Name: Will Hernandez
School: Texas-El Paso
Hernandez is simultaneously enormous and undersized. On the one hand, he has almost 350 pounds of muscle at his disposal. On the other, he is relatively short for an NFL lineman and has short arms to match. While his lack of height was rarely an issue in college, it could be a slightly bigger problem in the NFL as he is less likely to overpower every matchup. That being said, not many linemen in this draft possess Hernandez’s overall mass.
Not a single offensive lineman outperformed Hernandez in the bench press at the combine.
In fact, his 37 reps were two better than top guard prospect Quenton Nelson. He has seemingly limitless muscle mass packed into a compact frame and apparently is a member of both a boxing gym and a power lifting gym. But more than that, Hernandez has game strength. Simply put, Hernandez can move anyone where he wants them to go.
Despite his squatty appearance, Hernandez is a surprisingly good athlete. His feet are quick and efficient with no wasted movement. He is quick off the ball, as evidenced by the fact that he had one of the best 10-yard splits among linemen in the 40-yard dash. His 40 time of 5.15 is especially impressive, given the weight he carries. What is more, his body control and balance mean he is only on the ground when he finishes a block.
Technique-wise, Hernandez is nearly flawless in pass pro. His set is quick, low and balanced with good hands. As stated above, he has quick feet, enabling him to mirror opponents and move side-to-side with ease. His punch is quick and strong, though his short arms mean opponents get into him a little more often. Even when that happens, however, Hernandez maintains solid technique and strength, preventing successful counter moves.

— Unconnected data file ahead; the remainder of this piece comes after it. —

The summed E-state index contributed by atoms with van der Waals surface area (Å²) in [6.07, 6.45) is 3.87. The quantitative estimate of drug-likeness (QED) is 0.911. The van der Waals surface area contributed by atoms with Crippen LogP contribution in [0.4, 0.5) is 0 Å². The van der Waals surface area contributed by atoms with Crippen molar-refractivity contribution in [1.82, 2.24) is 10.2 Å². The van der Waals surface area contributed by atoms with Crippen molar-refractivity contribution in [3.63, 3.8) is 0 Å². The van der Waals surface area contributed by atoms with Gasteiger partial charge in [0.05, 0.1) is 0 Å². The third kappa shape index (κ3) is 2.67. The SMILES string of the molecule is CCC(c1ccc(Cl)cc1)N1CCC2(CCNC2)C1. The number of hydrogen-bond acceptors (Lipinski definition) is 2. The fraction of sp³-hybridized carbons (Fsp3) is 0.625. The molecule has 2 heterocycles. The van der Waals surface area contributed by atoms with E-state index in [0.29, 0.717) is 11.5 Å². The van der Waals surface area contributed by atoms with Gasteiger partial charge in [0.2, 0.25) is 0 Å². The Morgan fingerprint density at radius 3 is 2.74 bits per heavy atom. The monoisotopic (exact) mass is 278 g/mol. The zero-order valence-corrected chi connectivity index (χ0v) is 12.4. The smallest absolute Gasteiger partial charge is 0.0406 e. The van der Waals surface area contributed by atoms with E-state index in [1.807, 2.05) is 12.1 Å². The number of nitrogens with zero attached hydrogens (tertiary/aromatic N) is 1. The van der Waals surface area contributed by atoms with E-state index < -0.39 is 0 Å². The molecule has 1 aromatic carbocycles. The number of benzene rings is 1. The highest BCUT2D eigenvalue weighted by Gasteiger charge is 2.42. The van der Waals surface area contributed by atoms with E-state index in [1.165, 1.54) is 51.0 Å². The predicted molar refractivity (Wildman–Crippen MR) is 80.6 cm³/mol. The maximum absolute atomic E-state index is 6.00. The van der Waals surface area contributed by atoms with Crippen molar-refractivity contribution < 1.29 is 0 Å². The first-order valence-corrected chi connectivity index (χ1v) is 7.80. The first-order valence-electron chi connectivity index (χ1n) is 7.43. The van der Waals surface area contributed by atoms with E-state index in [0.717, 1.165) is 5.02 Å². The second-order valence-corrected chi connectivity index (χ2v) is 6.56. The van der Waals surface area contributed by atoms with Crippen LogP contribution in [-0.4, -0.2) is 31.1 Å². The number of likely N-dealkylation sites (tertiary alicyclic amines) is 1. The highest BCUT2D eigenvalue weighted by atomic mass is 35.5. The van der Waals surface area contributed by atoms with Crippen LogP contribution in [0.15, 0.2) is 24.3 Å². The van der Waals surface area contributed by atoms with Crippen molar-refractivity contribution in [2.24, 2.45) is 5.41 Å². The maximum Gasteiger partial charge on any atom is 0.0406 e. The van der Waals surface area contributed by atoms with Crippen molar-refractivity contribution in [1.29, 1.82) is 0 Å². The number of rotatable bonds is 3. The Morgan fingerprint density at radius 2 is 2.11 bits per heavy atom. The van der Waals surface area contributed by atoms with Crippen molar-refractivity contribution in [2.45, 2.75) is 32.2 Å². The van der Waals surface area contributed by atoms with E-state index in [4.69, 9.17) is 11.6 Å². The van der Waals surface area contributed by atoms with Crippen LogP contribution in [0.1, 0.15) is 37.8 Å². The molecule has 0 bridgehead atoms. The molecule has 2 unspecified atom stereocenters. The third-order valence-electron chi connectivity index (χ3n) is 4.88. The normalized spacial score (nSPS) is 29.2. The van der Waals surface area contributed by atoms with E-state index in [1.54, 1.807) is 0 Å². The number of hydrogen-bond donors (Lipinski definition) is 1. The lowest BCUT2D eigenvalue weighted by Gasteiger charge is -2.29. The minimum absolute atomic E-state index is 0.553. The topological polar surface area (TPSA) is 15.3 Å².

The easy, cliche word is “dominant,” but that is exactly what Hernandez is. His drive and leverage are impeccable, creating immediate advantage. He also has a nastiness and a “to the whistle” mentality. Once engaged, defenders have a tall task if they want to get rid of him. Hernandez’s quickness allows his legs to always be in motion and makes him a nightmare as a puller. But it also show off in his ability to get to the second level. Take a look at this clip from UTEP’s 2017 game against Oklahoma. Hernandez is the left guard, number 76.
The play only goes for a couple of yards, but it shows the kind of athlete and blocking force Hernandez is. He takes two men out of the play, first blowing his man off the ball on the double team then quickly moving over to handle the attacking linebacker. Those are the types of plays that should have NFL defensive coaches drooling.
Outside of Nelson, Hernandez may be the most complete guard in the draft. Though his reputation is of a phone booth mauler, he has the quickness and athleticism to zone block and get outside on screens. His pass set is exceptional, though his short arms could make it a little tougher to maintain a good punch at the next level. With the Vikings heavy use of zone and screens, some fans have discounted Hernandez as his nearly 350-pound frame indicates inside blocker only. But his tape and combine demonstrate that is not the case. He is the total package.
Everything about Hernandez screams mid-to-late first round and a day one starter. Two weeks ago, it was almost a given that Hernandez would be available for the Vikings at 30. Now, as his stock steadily rises, it is possible he goes early. But if not, the Vikings could not do much better than Hernandez for an immediate plug-and-play guard.
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